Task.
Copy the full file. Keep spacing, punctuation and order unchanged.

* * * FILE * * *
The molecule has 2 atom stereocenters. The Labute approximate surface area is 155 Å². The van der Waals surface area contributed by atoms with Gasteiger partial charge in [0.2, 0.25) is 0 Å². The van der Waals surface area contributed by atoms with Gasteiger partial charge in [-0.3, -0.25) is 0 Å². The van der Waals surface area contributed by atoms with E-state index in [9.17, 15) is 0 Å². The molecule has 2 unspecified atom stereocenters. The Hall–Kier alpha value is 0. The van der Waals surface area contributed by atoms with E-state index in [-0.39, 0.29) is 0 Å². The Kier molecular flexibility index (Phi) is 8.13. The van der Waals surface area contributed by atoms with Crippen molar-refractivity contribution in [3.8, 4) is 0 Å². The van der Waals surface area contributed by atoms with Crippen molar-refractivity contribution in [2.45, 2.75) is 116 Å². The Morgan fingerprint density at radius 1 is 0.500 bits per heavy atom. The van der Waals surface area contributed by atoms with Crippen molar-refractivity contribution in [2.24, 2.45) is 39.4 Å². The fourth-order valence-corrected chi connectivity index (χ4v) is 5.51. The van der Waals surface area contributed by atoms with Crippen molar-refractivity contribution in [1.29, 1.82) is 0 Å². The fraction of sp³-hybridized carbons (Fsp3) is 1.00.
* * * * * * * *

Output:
The molecule has 2 atom stereocenters. The Labute approximate surface area is 155 Å². The van der Waals surface area contributed by atoms with Gasteiger partial charge in [0.2, 0.25) is 0 Å². The van der Waals surface area contributed by atoms with Gasteiger partial charge in [-0.3, -0.25) is 0 Å². The van der Waals surface area contributed by atoms with E-state index in [9.17, 15) is 0 Å². The molecule has 2 unspecified atom stereocenters. The Hall–Kier alpha value is 0. The van der Waals surface area contributed by atoms with E-state index in [-0.39, 0.29) is 0 Å². The Kier molecular flexibility index (Phi) is 8.13. The van der Waals surface area contributed by atoms with Crippen molar-refractivity contribution in [3.8, 4) is 0 Å². The van der Waals surface area contributed by atoms with Crippen molar-refractivity contribution in [2.45, 2.75) is 116 Å². The Morgan fingerprint density at radius 1 is 0.500 bits per heavy atom. The van der Waals surface area contributed by atoms with Crippen molar-refractivity contribution in [2.24, 2.45) is 39.4 Å². The fourth-order valence-corrected chi connectivity index (χ4v) is 5.51. The van der Waals surface area contributed by atoms with Crippen molar-refractivity contribution in [1.29, 1.82) is 0 Å². The fraction of sp³-hybridized carbons (Fsp3) is 1.00.